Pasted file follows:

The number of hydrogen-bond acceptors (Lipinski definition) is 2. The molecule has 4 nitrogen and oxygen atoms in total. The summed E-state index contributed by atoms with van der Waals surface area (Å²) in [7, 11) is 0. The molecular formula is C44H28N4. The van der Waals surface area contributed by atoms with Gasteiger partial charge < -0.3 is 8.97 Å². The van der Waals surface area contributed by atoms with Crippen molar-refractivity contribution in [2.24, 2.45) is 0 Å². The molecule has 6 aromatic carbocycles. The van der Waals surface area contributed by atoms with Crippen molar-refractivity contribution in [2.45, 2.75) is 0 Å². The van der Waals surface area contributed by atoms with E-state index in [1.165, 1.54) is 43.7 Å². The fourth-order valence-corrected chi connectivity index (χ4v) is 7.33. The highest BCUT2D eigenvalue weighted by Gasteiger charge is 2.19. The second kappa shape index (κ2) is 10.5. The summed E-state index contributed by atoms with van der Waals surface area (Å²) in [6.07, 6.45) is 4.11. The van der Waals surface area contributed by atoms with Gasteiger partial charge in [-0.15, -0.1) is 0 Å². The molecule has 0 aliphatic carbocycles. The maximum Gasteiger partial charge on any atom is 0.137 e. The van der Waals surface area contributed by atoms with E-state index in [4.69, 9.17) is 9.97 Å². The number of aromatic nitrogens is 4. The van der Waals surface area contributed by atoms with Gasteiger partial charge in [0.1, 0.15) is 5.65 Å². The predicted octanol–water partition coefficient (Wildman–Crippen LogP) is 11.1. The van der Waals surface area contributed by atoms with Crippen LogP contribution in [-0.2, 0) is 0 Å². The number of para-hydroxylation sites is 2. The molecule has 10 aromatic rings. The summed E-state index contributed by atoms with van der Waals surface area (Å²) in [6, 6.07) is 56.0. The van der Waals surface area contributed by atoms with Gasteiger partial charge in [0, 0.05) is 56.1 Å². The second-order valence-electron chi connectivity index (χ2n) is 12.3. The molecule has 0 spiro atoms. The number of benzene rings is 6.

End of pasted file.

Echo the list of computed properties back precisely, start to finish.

The number of hydrogen-bond acceptors (Lipinski definition) is 2. The molecule has 4 nitrogen and oxygen atoms in total. The summed E-state index contributed by atoms with van der Waals surface area (Å²) in [7, 11) is 0. The molecular formula is C44H28N4. The van der Waals surface area contributed by atoms with Gasteiger partial charge < -0.3 is 8.97 Å². The van der Waals surface area contributed by atoms with Crippen molar-refractivity contribution in [2.24, 2.45) is 0 Å². The molecule has 6 aromatic carbocycles. The van der Waals surface area contributed by atoms with Crippen molar-refractivity contribution in [2.45, 2.75) is 0 Å². The van der Waals surface area contributed by atoms with E-state index in [1.165, 1.54) is 43.7 Å². The fourth-order valence-corrected chi connectivity index (χ4v) is 7.33. The highest BCUT2D eigenvalue weighted by Gasteiger charge is 2.19. The second kappa shape index (κ2) is 10.5. The summed E-state index contributed by atoms with van der Waals surface area (Å²) in [6.07, 6.45) is 4.11. The van der Waals surface area contributed by atoms with Gasteiger partial charge in [-0.15, -0.1) is 0 Å². The molecule has 0 aliphatic carbocycles. The maximum Gasteiger partial charge on any atom is 0.137 e. The van der Waals surface area contributed by atoms with E-state index in [4.69, 9.17) is 9.97 Å². The number of aromatic nitrogens is 4. The van der Waals surface area contributed by atoms with Gasteiger partial charge in [0.1, 0.15) is 5.65 Å². The predicted octanol–water partition coefficient (Wildman–Crippen LogP) is 11.1. The van der Waals surface area contributed by atoms with Crippen LogP contribution in [-0.2, 0) is 0 Å². The number of para-hydroxylation sites is 2. The molecule has 10 aromatic rings. The summed E-state index contributed by atoms with van der Waals surface area (Å²) in [6, 6.07) is 56.0. The van der Waals surface area contributed by atoms with Gasteiger partial charge in [0, 0.05) is 56.1 Å². The second-order valence-electron chi connectivity index (χ2n) is 12.3. The molecule has 0 spiro atoms. The number of benzene rings is 6.